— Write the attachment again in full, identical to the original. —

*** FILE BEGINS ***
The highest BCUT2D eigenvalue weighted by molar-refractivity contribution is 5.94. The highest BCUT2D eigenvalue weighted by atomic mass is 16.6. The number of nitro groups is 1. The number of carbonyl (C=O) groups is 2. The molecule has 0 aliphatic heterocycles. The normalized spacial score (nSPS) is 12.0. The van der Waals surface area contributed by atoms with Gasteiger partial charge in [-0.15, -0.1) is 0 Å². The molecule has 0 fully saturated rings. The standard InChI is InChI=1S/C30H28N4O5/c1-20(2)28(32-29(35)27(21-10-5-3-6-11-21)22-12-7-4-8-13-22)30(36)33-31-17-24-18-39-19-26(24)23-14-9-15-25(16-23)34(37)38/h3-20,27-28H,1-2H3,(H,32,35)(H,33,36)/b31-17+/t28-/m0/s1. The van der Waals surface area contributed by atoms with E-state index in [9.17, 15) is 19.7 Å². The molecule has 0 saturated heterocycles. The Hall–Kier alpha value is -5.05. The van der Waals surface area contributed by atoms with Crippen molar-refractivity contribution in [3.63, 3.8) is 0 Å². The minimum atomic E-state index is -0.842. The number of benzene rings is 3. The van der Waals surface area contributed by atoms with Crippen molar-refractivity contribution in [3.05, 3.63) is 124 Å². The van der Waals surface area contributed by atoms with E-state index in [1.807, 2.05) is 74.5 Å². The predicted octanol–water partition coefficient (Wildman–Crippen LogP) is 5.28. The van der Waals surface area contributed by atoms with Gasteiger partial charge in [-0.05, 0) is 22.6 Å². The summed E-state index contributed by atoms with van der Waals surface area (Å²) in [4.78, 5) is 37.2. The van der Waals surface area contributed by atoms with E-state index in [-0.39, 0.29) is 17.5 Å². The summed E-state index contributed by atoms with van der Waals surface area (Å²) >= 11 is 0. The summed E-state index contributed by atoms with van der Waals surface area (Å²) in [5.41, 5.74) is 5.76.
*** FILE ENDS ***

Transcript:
The highest BCUT2D eigenvalue weighted by molar-refractivity contribution is 5.94. The highest BCUT2D eigenvalue weighted by atomic mass is 16.6. The number of nitro groups is 1. The number of carbonyl (C=O) groups is 2. The molecule has 0 aliphatic heterocycles. The normalized spacial score (nSPS) is 12.0. The van der Waals surface area contributed by atoms with Gasteiger partial charge in [-0.15, -0.1) is 0 Å². The molecule has 0 fully saturated rings. The standard InChI is InChI=1S/C30H28N4O5/c1-20(2)28(32-29(35)27(21-10-5-3-6-11-21)22-12-7-4-8-13-22)30(36)33-31-17-24-18-39-19-26(24)23-14-9-15-25(16-23)34(37)38/h3-20,27-28H,1-2H3,(H,32,35)(H,33,36)/b31-17+/t28-/m0/s1. The van der Waals surface area contributed by atoms with E-state index in [9.17, 15) is 19.7 Å². The molecule has 0 saturated heterocycles. The Hall–Kier alpha value is -5.05. The van der Waals surface area contributed by atoms with Crippen molar-refractivity contribution in [3.63, 3.8) is 0 Å². The minimum atomic E-state index is -0.842. The number of benzene rings is 3. The van der Waals surface area contributed by atoms with Crippen molar-refractivity contribution in [3.05, 3.63) is 124 Å². The van der Waals surface area contributed by atoms with E-state index in [1.807, 2.05) is 74.5 Å². The predicted octanol–water partition coefficient (Wildman–Crippen LogP) is 5.28. The van der Waals surface area contributed by atoms with Gasteiger partial charge in [-0.05, 0) is 22.6 Å². The summed E-state index contributed by atoms with van der Waals surface area (Å²) in [4.78, 5) is 37.2. The van der Waals surface area contributed by atoms with E-state index in [-0.39, 0.29) is 17.5 Å². The summed E-state index contributed by atoms with van der Waals surface area (Å²) >= 11 is 0. The summed E-state index contributed by atoms with van der Waals surface area (Å²) in [5.41, 5.74) is 5.76.